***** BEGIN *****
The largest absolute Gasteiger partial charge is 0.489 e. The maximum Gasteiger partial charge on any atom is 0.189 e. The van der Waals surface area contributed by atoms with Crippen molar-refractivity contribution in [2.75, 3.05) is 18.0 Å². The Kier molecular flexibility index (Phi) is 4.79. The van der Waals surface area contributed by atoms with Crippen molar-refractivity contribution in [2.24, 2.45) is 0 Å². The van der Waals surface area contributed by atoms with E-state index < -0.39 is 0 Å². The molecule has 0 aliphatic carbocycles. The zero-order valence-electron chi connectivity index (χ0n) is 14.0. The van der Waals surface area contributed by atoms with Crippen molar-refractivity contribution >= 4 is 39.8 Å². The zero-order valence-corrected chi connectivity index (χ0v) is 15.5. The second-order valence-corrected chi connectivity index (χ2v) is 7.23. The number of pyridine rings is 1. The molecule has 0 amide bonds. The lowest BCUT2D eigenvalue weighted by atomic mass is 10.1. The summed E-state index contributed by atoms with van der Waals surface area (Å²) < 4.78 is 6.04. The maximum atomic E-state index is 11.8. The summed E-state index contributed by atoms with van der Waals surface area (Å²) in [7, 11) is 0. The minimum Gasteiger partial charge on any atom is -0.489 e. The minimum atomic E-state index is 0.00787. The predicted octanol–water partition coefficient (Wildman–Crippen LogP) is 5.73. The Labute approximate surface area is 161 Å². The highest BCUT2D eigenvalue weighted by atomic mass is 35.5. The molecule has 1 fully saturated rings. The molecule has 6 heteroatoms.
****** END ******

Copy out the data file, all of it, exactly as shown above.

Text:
The largest absolute Gasteiger partial charge is 0.489 e. The maximum Gasteiger partial charge on any atom is 0.189 e. The van der Waals surface area contributed by atoms with Crippen molar-refractivity contribution in [2.75, 3.05) is 18.0 Å². The Kier molecular flexibility index (Phi) is 4.79. The van der Waals surface area contributed by atoms with Crippen molar-refractivity contribution in [2.24, 2.45) is 0 Å². The van der Waals surface area contributed by atoms with E-state index < -0.39 is 0 Å². The molecule has 0 aliphatic carbocycles. The zero-order valence-electron chi connectivity index (χ0n) is 14.0. The van der Waals surface area contributed by atoms with Crippen molar-refractivity contribution >= 4 is 39.8 Å². The zero-order valence-corrected chi connectivity index (χ0v) is 15.5. The second-order valence-corrected chi connectivity index (χ2v) is 7.23. The number of pyridine rings is 1. The molecule has 0 amide bonds. The lowest BCUT2D eigenvalue weighted by atomic mass is 10.1. The summed E-state index contributed by atoms with van der Waals surface area (Å²) < 4.78 is 6.04. The maximum atomic E-state index is 11.8. The summed E-state index contributed by atoms with van der Waals surface area (Å²) in [7, 11) is 0. The minimum Gasteiger partial charge on any atom is -0.489 e. The minimum atomic E-state index is 0.00787. The predicted octanol–water partition coefficient (Wildman–Crippen LogP) is 5.73. The Labute approximate surface area is 161 Å². The highest BCUT2D eigenvalue weighted by atomic mass is 35.5. The molecule has 1 fully saturated rings. The molecule has 6 heteroatoms.